A History of the Carnegie International
18961919 | 19201949 | 19501959 | 19601979 | 19802000
Carnegie Institute's exhibitions of international art began at a time when contemporary
art excited widespread public interest, and when many considered the encouragement of
living artists as essential to the nation's progress.
The first Carnegie International, in 1896, was modeled after the famous and popular art
salons held in Europe, but with a broader scope. More importantly, the museum's first
director, John W. Beatty, conceived the Pittsburgh exhibitions as international events,
in contrast to the usual practice in the United States where annuals of contemporary art
tended to focus almost exclusively on American art.
Establishing a series of annual contemporary art exhibitions in Pittsburgh in 1896 was
an extraordinary event in itself. New York City, the nation's most vital art center,
would have been a predictable choice as would have Philadelphia or Chicago. Moreover,
Pittsburgh had no history as an active center for artists or exhibitions. Yet the event
quickly became one of the most important contemporary art shows in America.
The success and longevity of the exhibition can largely be attributed to the museum's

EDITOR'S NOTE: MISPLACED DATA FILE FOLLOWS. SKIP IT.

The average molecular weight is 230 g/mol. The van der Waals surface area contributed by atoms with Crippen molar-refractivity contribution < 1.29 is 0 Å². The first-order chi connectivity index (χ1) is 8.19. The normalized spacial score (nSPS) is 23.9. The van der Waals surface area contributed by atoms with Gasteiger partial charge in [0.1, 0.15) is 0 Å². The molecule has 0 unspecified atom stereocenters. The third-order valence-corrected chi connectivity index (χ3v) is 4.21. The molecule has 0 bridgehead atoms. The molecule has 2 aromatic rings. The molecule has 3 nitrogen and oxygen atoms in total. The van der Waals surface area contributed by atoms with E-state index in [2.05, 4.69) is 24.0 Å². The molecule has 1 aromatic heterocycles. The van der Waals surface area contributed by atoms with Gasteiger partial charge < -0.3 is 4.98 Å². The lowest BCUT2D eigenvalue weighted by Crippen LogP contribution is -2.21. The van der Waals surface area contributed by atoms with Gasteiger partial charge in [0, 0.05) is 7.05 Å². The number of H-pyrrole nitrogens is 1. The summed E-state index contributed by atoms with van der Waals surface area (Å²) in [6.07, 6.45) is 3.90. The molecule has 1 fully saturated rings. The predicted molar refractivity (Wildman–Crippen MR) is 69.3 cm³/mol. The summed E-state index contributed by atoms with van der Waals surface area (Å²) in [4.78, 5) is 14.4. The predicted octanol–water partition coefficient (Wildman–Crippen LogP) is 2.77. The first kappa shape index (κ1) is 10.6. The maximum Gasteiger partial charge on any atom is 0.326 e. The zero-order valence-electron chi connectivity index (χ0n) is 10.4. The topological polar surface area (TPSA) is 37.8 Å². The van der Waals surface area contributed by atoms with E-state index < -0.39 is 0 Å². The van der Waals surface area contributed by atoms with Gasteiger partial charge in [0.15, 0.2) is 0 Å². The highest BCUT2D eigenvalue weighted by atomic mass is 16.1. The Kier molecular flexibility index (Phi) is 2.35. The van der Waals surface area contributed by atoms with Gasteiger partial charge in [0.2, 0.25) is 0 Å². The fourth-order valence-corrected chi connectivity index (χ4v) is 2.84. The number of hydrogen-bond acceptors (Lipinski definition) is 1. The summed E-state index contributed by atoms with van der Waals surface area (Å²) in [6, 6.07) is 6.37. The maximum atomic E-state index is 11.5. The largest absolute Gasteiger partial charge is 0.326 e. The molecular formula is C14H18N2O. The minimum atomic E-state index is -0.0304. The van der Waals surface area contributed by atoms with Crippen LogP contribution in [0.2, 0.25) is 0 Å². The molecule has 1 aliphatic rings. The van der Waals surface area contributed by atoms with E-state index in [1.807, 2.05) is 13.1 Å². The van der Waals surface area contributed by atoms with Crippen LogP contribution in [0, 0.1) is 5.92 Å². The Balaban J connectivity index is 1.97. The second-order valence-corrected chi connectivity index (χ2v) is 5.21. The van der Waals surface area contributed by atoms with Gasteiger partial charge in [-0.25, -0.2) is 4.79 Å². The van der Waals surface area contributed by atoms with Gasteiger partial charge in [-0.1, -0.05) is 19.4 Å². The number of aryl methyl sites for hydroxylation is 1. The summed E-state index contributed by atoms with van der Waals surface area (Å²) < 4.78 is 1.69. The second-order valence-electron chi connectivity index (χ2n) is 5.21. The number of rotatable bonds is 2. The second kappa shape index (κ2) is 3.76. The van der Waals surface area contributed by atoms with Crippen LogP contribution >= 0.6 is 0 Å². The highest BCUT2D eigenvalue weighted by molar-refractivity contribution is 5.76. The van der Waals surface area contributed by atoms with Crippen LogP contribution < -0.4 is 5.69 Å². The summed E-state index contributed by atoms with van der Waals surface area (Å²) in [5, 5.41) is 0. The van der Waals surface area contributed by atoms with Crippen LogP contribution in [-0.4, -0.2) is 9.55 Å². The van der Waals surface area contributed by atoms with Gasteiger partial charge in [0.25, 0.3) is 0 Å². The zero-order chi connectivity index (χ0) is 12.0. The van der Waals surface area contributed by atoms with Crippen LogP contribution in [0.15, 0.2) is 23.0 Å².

founder: Andrew Carnegie. The expertise, travel, insurance, packing and transportation
required to organize and mount an international art exhibition was an expense that few
could afford. Without Carnegie's enthusiastic support, the annual exhibitions never
would have taken place.
Carnegie was exceedingly generous to the city that had made him one of the nation's
wealthiest men. Although Pittsburgh had not attained cultural fame at the turn of the
century, it was a world leader in industrial production, and the city's high standing
in global manufacturing and commerce stirred ambitions for cultural prominence as well.
Through the first two decades of the exhibitions, artwork was divided about equallyhalf
of the artists were American and half were from other countriesmostly France, Great
Britain, and Germany, with additional entries from Ireland, Scotland and eastern
European countries. One of consequences of these international events, both in
Pittsburgh and in Europe, was the erosion of differences between national traditions
and even individual artists. By and large, works were traditional oils on canvas, and
they exhibited a familial resemblance, American and European alike. Some critics
referred to the art at the annual exhibitions as a "standardized product" lacking
innovation. Critical voices were few, however, compared to reviewers who endorsed
the policies that continued to lead the Carnegie annual along the path it had first
taken in the 1890s.